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I ran into an issue today that is making me pull my hair out.

I've created a WCF service which is fairly simple as it only exposes two operations and no data contracts. This WCF service sits on top of a business logic layer. Inside this business logic layer is a dll which exposes some contracts (just plain interfaces).

I've also created two test clients for the service. One is a console client and the other is a MVC4 application. Both reference the same endpoints and they both reference, through a project reference, the contract dll.

Now, all is fine until I change the contract by adding or removing a method, or even changing the signature of an existing method. At that point my MVC4 app blows and throws all over the place. Keep in mind that I'm not changing the WCF contract, just some internal contracts.

The reason is that inside of the business logic layer I am initializing my AutoMapper profiles via a static constructor. Inside this static constructor I basically get all the assemblies of the current domain and iterate through them looking for objects that implement IProfile. It's when I start trying to get types out of one of the dlls that reference the contracts dll that I get a fatal exception: System.TypeLoadException.

Now, the console client behaves just fine. Again, referencing the same dll's through a project reference. I can change that contracts dll all day long and it's just happy as a lark, but MVC4 blows chunks. If I go back and make the interface exactly like it was before MVC4 is happy.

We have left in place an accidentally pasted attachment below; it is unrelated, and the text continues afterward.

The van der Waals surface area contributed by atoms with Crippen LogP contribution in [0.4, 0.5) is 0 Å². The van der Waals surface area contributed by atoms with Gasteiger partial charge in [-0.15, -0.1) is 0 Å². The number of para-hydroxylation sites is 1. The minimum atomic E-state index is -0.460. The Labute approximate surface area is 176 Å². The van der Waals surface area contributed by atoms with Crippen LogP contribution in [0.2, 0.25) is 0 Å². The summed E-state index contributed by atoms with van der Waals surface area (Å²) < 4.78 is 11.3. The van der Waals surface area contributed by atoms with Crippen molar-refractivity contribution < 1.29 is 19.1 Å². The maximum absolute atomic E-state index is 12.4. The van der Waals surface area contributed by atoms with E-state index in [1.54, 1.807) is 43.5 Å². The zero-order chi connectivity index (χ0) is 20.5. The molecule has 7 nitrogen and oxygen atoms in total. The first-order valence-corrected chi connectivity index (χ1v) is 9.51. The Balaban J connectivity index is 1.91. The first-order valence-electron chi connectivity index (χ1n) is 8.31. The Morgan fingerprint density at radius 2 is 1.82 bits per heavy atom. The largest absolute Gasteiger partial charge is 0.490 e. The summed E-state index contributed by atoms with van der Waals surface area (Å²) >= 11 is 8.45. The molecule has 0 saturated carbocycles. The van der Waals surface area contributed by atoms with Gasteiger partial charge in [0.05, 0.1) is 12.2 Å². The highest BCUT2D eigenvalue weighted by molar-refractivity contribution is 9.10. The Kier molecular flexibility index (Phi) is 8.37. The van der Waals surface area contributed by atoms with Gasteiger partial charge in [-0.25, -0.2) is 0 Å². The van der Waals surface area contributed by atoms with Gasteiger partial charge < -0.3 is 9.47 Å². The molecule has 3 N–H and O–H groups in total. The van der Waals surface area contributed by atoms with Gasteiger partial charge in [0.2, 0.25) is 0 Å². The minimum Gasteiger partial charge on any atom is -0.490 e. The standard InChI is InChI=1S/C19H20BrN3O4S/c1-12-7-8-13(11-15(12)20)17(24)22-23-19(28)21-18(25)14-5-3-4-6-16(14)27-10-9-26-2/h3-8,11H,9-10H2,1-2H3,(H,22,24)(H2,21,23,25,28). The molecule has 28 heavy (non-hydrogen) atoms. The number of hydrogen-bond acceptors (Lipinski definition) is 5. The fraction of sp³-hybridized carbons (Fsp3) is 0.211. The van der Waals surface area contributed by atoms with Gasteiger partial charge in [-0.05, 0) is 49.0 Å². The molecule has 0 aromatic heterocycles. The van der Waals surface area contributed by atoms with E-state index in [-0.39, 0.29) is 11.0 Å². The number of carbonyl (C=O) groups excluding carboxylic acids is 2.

I noticed that the path to the assembly that was failing to load is in the Temporary ASP.Net files location. I blasted that entire directory and still no luck.

I can supply code, but it might be better if I gave you a dependency graph. There's already about 5k lines of code in the BLL.

Thanks in advance.

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Are you updating service reference after making changes to WCF? You have such option when right-clicking on service reference in your MVC project –  VsMaX Aug 24 '13 at 0:47
I'm not changing the WCF contract, just some internal shared contracts. So a shared dll between both the WCF and the MVC app is changing. I didn't think I needed to update the service reference for a shared dll, but I'll give it a shot. Thanks! –  Soshimo Aug 24 '13 at 0:58
I'm suspicious about "one of the dlls that reference the contracts dll". Are you certain that dll is being rebuilt after you change the contracts dll? I've had cases where a project was accidentally using an assembly reference rather than a project reference, causing problems like those you describe. Have you decompiled the assembly which triggers the problem to double check that it's up-to-date? –  Steve Ruble Aug 24 '13 at 1:09
See, that's the strange thing. So what I did was remove an interface entirely (I pushed it lower - I didn't need to expose it at the API level). So when I load the dll through a console program it's just fine - I can reflect and see the two interfaces that are in the contract. On MVC, and only MVC do I get the error. After checking the type that was causing the error (in the loader exception) I noticed it shows THREE interfaces. Also the assembly location is in a folder under the temporary ASP.Net folder. That's what made me think of some kind of caching - all my references are project. –  Soshimo Aug 24 '13 at 3:10
cont. That also doesn't explain why the console program, which calls the same endpoints as the controller in my MVC app, works fine no matter what changes I make to the interfaces. One change to the interface makes MVC go haywire. It's almost like MVC is ignoring any changes to project referenced dlls and is always keeping around an old copy. Oh, and removing and re-adding the reference does nothing. –  Soshimo Aug 24 '13 at 3:16

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